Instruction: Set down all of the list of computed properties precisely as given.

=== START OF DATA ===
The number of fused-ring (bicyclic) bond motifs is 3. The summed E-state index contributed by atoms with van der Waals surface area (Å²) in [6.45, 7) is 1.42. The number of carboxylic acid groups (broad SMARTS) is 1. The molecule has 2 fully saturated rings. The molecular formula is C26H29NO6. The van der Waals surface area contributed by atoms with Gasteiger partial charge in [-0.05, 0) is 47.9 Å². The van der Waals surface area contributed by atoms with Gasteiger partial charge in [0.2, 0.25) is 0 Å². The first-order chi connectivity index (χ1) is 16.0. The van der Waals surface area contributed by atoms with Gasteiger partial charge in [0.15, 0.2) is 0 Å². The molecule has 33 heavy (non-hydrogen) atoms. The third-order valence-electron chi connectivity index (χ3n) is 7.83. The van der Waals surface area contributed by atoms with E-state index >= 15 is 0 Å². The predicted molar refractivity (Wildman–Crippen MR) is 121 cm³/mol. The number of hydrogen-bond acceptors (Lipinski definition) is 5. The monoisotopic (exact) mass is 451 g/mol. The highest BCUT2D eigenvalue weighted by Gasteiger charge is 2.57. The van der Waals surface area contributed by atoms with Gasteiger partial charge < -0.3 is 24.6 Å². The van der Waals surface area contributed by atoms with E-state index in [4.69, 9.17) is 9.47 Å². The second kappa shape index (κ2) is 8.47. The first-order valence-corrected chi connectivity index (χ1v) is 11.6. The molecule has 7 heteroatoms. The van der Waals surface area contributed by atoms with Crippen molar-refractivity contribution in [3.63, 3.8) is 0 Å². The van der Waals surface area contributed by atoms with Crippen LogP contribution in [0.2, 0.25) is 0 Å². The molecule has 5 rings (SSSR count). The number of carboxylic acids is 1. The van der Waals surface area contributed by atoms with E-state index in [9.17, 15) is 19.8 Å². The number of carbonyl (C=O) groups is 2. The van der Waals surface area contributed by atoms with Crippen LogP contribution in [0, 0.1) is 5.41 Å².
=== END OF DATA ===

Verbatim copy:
The number of fused-ring (bicyclic) bond motifs is 3. The summed E-state index contributed by atoms with van der Waals surface area (Å²) in [6.45, 7) is 1.42. The number of carboxylic acid groups (broad SMARTS) is 1. The molecule has 2 fully saturated rings. The molecular formula is C26H29NO6. The van der Waals surface area contributed by atoms with Gasteiger partial charge in [-0.05, 0) is 47.9 Å². The van der Waals surface area contributed by atoms with Gasteiger partial charge in [0.2, 0.25) is 0 Å². The first-order chi connectivity index (χ1) is 16.0. The van der Waals surface area contributed by atoms with Gasteiger partial charge in [0.15, 0.2) is 0 Å². The molecule has 33 heavy (non-hydrogen) atoms. The third-order valence-electron chi connectivity index (χ3n) is 7.83. The van der Waals surface area contributed by atoms with E-state index >= 15 is 0 Å². The predicted molar refractivity (Wildman–Crippen MR) is 121 cm³/mol. The number of hydrogen-bond acceptors (Lipinski definition) is 5. The monoisotopic (exact) mass is 451 g/mol. The highest BCUT2D eigenvalue weighted by Gasteiger charge is 2.57. The van der Waals surface area contributed by atoms with Gasteiger partial charge < -0.3 is 24.6 Å². The van der Waals surface area contributed by atoms with E-state index in [4.69, 9.17) is 9.47 Å². The second kappa shape index (κ2) is 8.47. The first-order valence-corrected chi connectivity index (χ1v) is 11.6. The molecule has 7 heteroatoms. The van der Waals surface area contributed by atoms with Crippen molar-refractivity contribution in [3.63, 3.8) is 0 Å². The van der Waals surface area contributed by atoms with Crippen LogP contribution in [0.2, 0.25) is 0 Å². The molecule has 5 rings (SSSR count). The number of carboxylic acids is 1. The van der Waals surface area contributed by atoms with E-state index in [9.17, 15) is 19.8 Å². The number of carbonyl (C=O) groups is 2. The van der Waals surface area contributed by atoms with Crippen LogP contribution in [0, 0.1) is 5.41 Å².